What you need to know
- The UK's National Health Service is lining up to debut its contact tracing app.
- Efforts have been met with skepticism over its decision not to follow Apple and Google's decentralized model.
- Despite this, NHSX says that its engineers have met the challenges that this could cause.
The NHS has said that its UK contact tracing app will be functional and practical, despite the fact it has chosen not to go with Apple and Google's decentralized model of contact tracing.
As reported by ZDNet:
With traditional public health contact-tracing methods unable to keep up with the pace of the pandemic, the UK government has been working on a tool to digitally track and warn people who have been around someone who is showing symptoms of the coronavirus.
But the health service's innovation agency NHSX has now confirmed that it will not be following the approach jointly put forward by Apple and Google to help governments and health agencies reduce the spread of the virus, and will be taking a different approach.
A spokesperson for NHSX (the digital arm of the NHS) has told ZDNet that engineers have used Apple and Google's standard API and that the app adheres to Bluetooth low energy. Where its plan differs, is in the use of a centralized database:
The UK government's homegrown app is also likely to come under public scrutiny as a result of privacy concerns. The new tool follows a centralized model, which means that when a user reports symptoms of the coronavirus, the warning is sent to a central computer server, which then works out who to send an alert to among the contacts that the infected person's phone has registered.
Apple and Google's solution would never collect any geographic data, nor would it feature a centralized database of user information. The NHS' decision not to go with Apple and Google's preferred model will mean that its app will not be able to run in the background, instead, having to be opened every time your phone detects another device running the software, a massive inconvenience, impractical, and a drain on battery life.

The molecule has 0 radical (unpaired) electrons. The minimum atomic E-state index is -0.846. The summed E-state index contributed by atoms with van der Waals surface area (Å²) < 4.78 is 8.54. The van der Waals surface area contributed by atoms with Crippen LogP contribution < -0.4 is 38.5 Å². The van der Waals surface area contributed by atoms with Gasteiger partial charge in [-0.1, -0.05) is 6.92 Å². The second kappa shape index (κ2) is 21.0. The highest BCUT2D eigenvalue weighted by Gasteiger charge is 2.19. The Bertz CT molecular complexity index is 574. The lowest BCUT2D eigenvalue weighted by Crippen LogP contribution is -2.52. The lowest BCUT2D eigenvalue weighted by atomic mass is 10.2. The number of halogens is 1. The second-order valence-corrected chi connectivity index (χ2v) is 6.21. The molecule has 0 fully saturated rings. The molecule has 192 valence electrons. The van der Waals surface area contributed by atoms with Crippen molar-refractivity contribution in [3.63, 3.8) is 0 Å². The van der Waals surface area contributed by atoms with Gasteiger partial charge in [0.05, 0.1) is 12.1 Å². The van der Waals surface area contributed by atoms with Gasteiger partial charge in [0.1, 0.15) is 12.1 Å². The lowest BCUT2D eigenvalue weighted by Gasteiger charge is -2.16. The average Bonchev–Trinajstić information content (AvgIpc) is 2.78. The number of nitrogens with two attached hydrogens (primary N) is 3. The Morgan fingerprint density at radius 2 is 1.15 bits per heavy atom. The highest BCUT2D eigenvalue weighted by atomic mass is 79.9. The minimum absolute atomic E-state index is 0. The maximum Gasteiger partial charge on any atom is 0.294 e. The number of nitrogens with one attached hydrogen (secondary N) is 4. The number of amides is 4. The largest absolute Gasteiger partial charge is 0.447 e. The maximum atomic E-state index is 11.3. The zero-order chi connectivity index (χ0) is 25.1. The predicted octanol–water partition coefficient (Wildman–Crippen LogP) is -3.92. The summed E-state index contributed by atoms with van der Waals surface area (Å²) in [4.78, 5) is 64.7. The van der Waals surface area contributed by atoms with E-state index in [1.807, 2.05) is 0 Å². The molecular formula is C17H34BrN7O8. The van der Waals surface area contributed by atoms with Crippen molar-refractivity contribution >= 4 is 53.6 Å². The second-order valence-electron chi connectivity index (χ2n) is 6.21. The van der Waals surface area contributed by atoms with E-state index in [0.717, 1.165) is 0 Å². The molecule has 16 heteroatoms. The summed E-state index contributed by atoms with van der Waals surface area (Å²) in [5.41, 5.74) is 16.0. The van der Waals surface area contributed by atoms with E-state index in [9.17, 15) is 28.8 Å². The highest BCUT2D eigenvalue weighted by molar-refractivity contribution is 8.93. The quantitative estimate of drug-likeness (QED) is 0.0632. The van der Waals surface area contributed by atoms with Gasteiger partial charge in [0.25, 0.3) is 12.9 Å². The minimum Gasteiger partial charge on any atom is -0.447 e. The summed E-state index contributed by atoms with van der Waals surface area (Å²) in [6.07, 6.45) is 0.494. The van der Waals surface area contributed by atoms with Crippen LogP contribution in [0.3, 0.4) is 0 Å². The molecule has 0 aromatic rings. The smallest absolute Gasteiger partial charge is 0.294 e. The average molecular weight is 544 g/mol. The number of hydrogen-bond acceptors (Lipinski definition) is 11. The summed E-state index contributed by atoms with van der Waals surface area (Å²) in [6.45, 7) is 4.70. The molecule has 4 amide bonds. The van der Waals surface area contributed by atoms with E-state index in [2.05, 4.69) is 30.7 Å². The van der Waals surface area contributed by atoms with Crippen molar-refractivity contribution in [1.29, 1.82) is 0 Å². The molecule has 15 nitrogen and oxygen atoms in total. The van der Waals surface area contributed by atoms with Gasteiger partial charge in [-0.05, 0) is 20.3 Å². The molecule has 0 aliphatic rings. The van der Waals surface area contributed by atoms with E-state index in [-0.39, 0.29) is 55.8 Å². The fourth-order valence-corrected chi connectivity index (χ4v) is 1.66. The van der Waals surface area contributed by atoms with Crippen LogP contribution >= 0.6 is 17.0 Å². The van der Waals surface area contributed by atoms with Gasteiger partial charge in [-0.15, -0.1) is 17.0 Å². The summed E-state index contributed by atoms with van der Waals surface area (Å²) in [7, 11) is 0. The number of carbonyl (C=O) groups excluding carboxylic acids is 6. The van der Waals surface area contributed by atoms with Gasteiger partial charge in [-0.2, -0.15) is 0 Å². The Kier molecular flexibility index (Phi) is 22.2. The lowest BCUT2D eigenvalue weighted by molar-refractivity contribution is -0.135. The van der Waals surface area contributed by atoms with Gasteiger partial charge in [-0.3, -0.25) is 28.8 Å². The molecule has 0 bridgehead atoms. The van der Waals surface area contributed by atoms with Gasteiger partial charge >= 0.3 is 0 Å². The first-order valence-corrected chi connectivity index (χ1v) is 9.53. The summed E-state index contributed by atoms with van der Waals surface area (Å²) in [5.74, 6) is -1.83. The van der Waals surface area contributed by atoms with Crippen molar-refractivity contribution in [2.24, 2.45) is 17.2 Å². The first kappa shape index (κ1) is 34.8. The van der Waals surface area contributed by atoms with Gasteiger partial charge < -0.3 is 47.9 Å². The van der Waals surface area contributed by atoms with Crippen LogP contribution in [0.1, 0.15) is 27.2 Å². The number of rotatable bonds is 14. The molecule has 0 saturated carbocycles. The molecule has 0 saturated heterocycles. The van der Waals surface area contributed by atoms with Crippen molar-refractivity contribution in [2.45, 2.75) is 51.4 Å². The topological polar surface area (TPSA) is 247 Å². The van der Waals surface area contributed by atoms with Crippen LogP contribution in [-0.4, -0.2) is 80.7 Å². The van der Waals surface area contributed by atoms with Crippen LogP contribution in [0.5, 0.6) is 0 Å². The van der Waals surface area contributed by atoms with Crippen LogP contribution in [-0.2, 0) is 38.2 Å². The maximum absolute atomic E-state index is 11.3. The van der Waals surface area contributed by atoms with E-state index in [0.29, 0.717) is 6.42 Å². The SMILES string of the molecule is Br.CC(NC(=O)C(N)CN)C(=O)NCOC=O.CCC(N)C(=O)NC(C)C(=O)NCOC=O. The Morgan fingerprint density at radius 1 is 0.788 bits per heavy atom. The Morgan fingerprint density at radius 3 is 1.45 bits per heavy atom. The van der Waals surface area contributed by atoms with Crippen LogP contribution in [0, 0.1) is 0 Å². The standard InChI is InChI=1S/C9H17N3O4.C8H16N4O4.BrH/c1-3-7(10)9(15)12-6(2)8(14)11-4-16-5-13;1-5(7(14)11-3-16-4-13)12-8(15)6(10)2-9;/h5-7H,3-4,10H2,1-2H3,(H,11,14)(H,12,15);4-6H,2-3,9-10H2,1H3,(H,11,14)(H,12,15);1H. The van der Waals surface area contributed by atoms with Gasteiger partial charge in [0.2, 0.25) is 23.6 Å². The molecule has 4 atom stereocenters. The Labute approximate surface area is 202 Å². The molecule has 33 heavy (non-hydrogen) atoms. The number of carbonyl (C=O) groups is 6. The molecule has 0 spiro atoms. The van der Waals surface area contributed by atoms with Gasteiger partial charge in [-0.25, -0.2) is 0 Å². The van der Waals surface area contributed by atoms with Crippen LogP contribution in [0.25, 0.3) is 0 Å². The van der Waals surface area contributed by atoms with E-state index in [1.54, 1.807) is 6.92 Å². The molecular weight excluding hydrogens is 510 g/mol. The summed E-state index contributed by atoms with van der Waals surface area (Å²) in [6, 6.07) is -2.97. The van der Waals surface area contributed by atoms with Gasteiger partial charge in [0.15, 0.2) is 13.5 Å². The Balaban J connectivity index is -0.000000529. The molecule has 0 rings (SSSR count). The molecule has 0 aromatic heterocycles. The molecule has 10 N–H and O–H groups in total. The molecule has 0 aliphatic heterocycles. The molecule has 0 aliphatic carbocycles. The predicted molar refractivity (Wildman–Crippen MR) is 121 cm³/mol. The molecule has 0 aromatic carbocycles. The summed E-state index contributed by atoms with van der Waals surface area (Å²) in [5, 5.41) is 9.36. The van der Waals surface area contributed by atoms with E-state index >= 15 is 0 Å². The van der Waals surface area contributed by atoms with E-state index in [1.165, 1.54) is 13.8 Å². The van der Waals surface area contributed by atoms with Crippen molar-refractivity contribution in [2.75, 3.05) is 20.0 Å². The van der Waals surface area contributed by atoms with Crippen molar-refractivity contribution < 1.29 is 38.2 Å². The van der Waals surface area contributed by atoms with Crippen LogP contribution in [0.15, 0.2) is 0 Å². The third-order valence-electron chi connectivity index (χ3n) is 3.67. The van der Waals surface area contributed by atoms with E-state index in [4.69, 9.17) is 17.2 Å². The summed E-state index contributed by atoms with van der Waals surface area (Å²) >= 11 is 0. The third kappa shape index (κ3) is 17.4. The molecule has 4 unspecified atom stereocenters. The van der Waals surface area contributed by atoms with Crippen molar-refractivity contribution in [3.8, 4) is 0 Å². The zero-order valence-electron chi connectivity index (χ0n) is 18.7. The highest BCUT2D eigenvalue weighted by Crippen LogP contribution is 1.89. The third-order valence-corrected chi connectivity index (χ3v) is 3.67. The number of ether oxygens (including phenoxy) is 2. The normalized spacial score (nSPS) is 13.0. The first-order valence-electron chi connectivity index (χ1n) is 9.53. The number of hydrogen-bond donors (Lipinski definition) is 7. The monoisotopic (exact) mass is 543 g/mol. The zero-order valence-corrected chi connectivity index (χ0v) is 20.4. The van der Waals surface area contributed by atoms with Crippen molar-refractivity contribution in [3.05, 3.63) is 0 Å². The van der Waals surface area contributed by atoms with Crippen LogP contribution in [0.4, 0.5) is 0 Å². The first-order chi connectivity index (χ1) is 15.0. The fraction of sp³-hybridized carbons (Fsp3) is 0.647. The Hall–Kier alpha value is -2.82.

A spokesperson however stated:
"Engineers have met several core challenges for the app to meet public health needs and support detection of contact events sufficiently well, including when the app is in the background, without excessively affecting battery life"
As the report notes, there is clearly support for both possible approaches, Jim Killock of Open Rights Group told ZDNet that "it obviously seems, on the surface, a better approach to use Google and Apple's system" and that the NHS should have to give a very clear explanation as to why it couldn't make a solution more privacy-friendly.
On the other hand, Cambridge professor of security engineering Ross Anderson said that Apple and Google's approach would broadcast a warning to everyone, and that "99% of the time it's going to be a false positive." He also noted that Apple and Google's solution "is a huge opportunity for abuse." By using a central database, a questionnaire can ensure that someone reporting symptoms or a possible case can be assessed to ensure the information is correct. Anderson also said:
"We need to avoid getting into a fight between different camps, because it is a sheer distraction from the real task at hand, which is saving lives," he said. "A small amount of privacy exposure is entirely acceptable in the context of a pandemic."
Recently, Germany has u-turned on its own centralized contact tracing effort, instead choosing to operate a decentralized model as advocated by Apple. It remains to be seen whether the NHS's own offering will be up to standard.